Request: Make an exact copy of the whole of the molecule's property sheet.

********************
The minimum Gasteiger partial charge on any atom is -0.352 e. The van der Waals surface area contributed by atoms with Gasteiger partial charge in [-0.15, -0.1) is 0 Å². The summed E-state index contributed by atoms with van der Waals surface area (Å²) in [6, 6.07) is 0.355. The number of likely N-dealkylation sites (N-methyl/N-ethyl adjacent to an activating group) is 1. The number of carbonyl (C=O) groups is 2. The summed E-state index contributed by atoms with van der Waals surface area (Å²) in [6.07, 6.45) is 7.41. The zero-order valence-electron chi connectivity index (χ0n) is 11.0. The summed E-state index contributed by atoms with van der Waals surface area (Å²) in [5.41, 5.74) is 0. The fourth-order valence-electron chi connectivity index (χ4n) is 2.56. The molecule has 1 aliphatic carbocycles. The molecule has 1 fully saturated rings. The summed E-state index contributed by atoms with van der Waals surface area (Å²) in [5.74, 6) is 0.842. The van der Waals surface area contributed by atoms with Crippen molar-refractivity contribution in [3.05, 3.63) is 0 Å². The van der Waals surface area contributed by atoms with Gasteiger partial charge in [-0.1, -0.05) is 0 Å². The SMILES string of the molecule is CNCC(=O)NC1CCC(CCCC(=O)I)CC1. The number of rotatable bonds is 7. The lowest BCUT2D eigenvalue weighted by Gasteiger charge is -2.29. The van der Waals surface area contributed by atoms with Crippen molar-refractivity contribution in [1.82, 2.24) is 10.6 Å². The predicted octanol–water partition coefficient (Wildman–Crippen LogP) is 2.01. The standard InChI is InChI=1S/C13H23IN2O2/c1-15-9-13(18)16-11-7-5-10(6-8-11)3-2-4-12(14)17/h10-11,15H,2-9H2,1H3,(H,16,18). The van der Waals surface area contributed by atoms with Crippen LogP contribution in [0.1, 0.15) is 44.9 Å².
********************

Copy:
The minimum Gasteiger partial charge on any atom is -0.352 e. The van der Waals surface area contributed by atoms with Gasteiger partial charge in [-0.15, -0.1) is 0 Å². The summed E-state index contributed by atoms with van der Waals surface area (Å²) in [6, 6.07) is 0.355. The number of likely N-dealkylation sites (N-methyl/N-ethyl adjacent to an activating group) is 1. The number of carbonyl (C=O) groups is 2. The summed E-state index contributed by atoms with van der Waals surface area (Å²) in [6.07, 6.45) is 7.41. The zero-order valence-electron chi connectivity index (χ0n) is 11.0. The summed E-state index contributed by atoms with van der Waals surface area (Å²) in [5.41, 5.74) is 0. The fourth-order valence-electron chi connectivity index (χ4n) is 2.56. The molecule has 1 aliphatic carbocycles. The molecule has 1 fully saturated rings. The summed E-state index contributed by atoms with van der Waals surface area (Å²) in [5.74, 6) is 0.842. The van der Waals surface area contributed by atoms with Crippen molar-refractivity contribution in [3.05, 3.63) is 0 Å². The van der Waals surface area contributed by atoms with Gasteiger partial charge in [-0.1, -0.05) is 0 Å². The SMILES string of the molecule is CNCC(=O)NC1CCC(CCCC(=O)I)CC1. The number of rotatable bonds is 7. The lowest BCUT2D eigenvalue weighted by Gasteiger charge is -2.29. The van der Waals surface area contributed by atoms with Crippen molar-refractivity contribution in [1.82, 2.24) is 10.6 Å². The predicted octanol–water partition coefficient (Wildman–Crippen LogP) is 2.01. The standard InChI is InChI=1S/C13H23IN2O2/c1-15-9-13(18)16-11-7-5-10(6-8-11)3-2-4-12(14)17/h10-11,15H,2-9H2,1H3,(H,16,18). The van der Waals surface area contributed by atoms with Crippen LogP contribution in [0.1, 0.15) is 44.9 Å².